Second, if the decision to place an ad is reduced to an algorithm, people will find ways to game the system. A whole industry has developed, for instance, to help clients game Google's search algorithm, a practice euphemistically called "optimization." But I think you get the idea.

Third, it's hard to imagine that an algorithm can take into account all the factors that go into a really smart ad buy. Two magazines, for example, can have almost identical demographics. But one magazine could have earned a high level of reader trust and respect. As a result, its readers may have a high propensity to buy what they see advertised in the magazine. The other magazine may be a fly-by-night publication with low-quality content and little reader loyalty and trust. If the latter offers the best price, which one will the algorithm chose?

Fourth, what about repeat exposure? If ads are going to bounce around to wherever the right demographics can be found at the best price, will advertisers lose the benefit of repeat exposure from running contracts with hand-picked publications? That would yield ads that are less effective, and if advertisers find that their ads are becoming less effective, will that result in reduced budgets?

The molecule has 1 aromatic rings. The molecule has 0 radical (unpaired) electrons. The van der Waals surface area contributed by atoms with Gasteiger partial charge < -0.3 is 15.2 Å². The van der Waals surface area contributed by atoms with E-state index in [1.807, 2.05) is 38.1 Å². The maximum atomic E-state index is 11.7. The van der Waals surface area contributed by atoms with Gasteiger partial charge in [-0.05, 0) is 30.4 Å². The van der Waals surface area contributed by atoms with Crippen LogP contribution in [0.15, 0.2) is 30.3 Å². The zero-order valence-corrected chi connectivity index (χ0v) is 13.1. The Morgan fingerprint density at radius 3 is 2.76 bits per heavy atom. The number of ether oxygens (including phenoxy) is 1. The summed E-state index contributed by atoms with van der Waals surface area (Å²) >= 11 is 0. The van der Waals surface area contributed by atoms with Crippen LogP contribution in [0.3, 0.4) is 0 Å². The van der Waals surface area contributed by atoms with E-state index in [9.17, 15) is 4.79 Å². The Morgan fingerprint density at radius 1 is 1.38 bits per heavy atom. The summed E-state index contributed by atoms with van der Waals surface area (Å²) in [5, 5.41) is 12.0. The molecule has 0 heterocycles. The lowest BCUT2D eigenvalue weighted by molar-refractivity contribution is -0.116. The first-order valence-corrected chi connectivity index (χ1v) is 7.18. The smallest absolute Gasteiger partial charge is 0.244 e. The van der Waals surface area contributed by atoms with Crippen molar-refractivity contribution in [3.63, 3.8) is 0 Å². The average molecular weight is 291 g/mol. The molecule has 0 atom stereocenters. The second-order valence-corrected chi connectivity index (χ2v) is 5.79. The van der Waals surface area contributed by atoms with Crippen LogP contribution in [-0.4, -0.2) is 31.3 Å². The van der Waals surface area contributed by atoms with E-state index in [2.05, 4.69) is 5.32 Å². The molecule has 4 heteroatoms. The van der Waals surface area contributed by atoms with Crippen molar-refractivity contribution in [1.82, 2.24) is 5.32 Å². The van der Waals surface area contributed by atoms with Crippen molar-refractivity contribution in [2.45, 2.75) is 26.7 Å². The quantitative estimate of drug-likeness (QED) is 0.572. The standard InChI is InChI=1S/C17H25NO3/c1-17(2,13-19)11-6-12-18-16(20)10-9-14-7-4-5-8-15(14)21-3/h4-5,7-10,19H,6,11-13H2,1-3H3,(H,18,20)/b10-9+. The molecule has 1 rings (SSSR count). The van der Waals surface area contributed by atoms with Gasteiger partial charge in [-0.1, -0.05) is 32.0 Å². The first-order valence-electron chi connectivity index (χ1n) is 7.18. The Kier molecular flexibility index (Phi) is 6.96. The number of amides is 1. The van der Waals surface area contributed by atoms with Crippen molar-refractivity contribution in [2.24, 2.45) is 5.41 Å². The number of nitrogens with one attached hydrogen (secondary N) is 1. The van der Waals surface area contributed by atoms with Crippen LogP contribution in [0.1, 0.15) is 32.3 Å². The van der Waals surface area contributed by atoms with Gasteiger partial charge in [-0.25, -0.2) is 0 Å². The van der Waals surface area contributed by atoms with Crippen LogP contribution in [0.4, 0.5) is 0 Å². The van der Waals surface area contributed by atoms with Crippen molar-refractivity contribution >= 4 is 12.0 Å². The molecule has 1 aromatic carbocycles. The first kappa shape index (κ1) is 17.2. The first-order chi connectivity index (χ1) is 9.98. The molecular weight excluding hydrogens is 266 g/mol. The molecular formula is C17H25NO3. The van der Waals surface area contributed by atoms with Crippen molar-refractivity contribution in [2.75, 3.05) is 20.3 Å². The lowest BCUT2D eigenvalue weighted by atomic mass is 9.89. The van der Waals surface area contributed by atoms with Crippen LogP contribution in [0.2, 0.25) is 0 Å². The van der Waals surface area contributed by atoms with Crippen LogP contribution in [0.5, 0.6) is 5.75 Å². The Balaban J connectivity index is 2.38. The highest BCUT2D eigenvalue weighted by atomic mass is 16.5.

Fifth, it's worth remembering that, for many readers, ads are content too. One reason some consumers read a given magazine is that the ads interest them. With conventional ad selling and buying, the publisher can exhibit a level of control over what kind of ads are solicited. In a sense, the complexion of the ads contributes to the character of the magazine. If, as some hypesters predict, most advertising buys become programmatic, publishers will lose control of what they're delivering to readers. That might even cost them some readership.